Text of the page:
Wednesday, January 18, 2006

Science and philosophy

If you are not interested in the topic of evolution and its relationship to faith and reason, skip this post!

As I am planning to have a science oriented year, one of the subjects I want to learn more about is the debate on origins: creationism, evolution, Darwinism, intelligent design and so on. Over the last year or so I have been trying to get to grips with the main arguments by reading articles online, so I was interested to see this new article by Cardinal Schonborn, The Designs of Science. This is a follow up to an original article Finding Design in Nature (New York Times, July 2005) written in response to comments made by Catholic physicist Stephen M. Barr in The Design of Evolution (First Things, October 2005). If you are interested in Catholicism and evolution and have not already done so I recommend reading all three, as I'm sure the discussion is not at an end. Unfortunately I think the Cardinal may have done his cause a disservice in publishing an imprecise article that only further muddies some already pretty murky waters. To explain ...

Cardinal Schonborn begins his first article by stating that "evolution in the sense of common ancestry might be true, but evolution in the neo-Darwinian sense — an unguided, unplanned process of random variation and natural selection — is not". Unfortunately he makes the cardinal error (ouch! dreadful pun!) of failing to define his terms. He admits in his second article that "I expected some initial misunderstanding. Even had it been possible to state in a thousand words a highly qualified and nuanced statement about the relations among modern science, philosophy, and theology, the essay would likely have been dismissed as “mere philosophy,” with no standing to challenge the hegemony of scientism." And there we have the problem. The Cardinal's aim - rightly - was to communicate that the debate about origins is far more than just a debate about science, and falls also into the realm of natural philosophy. Not only faith, but also reason, lead to the conclusion that the universe and everything in it is not the result of an "unguided, unplanned" process. Whatever the scientific facts, it is easy to perceive the hand of a creator at work. Unfortunately, by failing to use a few extra words to define what he meant by "neo-Darwinism" (specifically, atheistic neo-Darwinism) he has fallen into the same trap as the atheist neo-Darwinists themselves. Stephen Barr rightly points out that evolution as a process of "random variation and natural selection" is in itself entirely compatible with the Catholic faith. In his second article Cardinal Schonborn himself acknowledges this. The issue is not the process of evolution, but the theological and philosophical importance attached to it. The Cardinal's real target - rightly - was the linking of evolutionary science with atheistic philosophy. If only he had distinguished between the two, his original article would have hit that target. As he didn't, he appeared to reject the science for purely philosophical and theological reasons and left himself open to the accusation of misunderstanding the science.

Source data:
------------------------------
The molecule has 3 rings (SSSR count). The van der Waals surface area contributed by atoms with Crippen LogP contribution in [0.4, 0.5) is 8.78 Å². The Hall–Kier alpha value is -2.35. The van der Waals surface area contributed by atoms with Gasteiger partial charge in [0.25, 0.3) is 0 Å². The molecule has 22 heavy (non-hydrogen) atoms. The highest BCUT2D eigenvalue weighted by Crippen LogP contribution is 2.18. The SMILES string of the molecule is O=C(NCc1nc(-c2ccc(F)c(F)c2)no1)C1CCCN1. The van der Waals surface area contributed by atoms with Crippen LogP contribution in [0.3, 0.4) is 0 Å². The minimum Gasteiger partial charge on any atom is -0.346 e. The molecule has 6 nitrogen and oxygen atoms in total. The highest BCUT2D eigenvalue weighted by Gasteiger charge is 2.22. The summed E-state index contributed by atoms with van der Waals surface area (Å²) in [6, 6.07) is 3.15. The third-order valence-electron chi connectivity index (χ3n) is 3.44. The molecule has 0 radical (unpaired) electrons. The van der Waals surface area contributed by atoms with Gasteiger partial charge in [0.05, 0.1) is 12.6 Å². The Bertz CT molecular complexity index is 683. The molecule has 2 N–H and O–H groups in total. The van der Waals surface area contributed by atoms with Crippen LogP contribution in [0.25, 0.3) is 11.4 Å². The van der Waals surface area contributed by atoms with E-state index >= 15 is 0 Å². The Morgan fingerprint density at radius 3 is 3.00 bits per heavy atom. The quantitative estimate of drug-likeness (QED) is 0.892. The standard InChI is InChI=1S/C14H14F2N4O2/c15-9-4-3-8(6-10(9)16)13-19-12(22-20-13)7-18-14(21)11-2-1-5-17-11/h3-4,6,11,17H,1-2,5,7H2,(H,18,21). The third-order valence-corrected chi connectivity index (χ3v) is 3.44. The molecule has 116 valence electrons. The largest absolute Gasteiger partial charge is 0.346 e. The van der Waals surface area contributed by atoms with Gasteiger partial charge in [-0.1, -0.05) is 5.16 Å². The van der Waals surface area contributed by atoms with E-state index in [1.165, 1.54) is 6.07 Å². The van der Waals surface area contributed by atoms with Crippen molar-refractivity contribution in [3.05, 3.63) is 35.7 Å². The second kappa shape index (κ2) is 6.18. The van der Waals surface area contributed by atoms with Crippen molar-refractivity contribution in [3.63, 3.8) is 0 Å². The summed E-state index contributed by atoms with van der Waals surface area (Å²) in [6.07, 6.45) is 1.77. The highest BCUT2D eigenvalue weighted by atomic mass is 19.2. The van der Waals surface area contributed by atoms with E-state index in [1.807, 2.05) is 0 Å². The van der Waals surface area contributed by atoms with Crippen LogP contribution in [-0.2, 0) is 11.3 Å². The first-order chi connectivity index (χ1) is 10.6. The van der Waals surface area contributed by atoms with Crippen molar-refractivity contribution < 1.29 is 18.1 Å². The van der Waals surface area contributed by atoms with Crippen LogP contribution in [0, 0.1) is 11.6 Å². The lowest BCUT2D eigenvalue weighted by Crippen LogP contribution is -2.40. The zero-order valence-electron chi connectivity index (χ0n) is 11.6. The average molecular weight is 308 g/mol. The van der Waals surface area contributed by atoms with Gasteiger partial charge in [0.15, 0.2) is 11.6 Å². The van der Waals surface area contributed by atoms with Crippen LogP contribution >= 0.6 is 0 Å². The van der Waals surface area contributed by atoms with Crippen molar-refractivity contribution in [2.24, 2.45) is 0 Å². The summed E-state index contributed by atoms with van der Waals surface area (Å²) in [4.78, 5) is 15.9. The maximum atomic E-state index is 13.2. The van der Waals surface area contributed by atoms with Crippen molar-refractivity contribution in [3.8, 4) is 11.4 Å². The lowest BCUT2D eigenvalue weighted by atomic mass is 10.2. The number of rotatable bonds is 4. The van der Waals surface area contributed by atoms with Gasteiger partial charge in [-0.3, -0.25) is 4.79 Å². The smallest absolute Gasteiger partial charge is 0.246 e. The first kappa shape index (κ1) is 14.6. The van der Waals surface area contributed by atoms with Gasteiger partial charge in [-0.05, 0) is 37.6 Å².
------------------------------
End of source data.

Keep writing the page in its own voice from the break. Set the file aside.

In this whole debate about evolution and faith, distinguishing clearly between the spheres proper to science and those proper to philosophy and theology is vital. As Catholics we have a framework of faith and reason that allows us to do this without difficulty. The atheistic evolutionists, on the other hand, seem oblivious to the effect of their own philosophical convictions on their interpretation of "science". I have heard the arch-atheist neo-Darwinist Richard Dawkins on the radio a few times and have felt like banging my head against the wall in frustration at his lack of logic. They are scientists, not fooled by old-fashioned ideas about God, so they must be right, yes? Well, no actually. They are so busy attacking Christians for allowing theology to skew their views of science that they don't see the mote in their own eye. A more carefully worded article by Cardinal Schonborn could have made their philosophical weakness apparent and used the weight of Catholic philosophy and reason to good effect against their belief in an "unplanned, unguided" universe. Sadly, he missed the opportunity.

1 comment:

Schonborn Site said...

If you are interested in more information on Cardinal Schonborn, as well as his views and ongoing contributions to this debate, you might be interested in visited the site/blog I direct: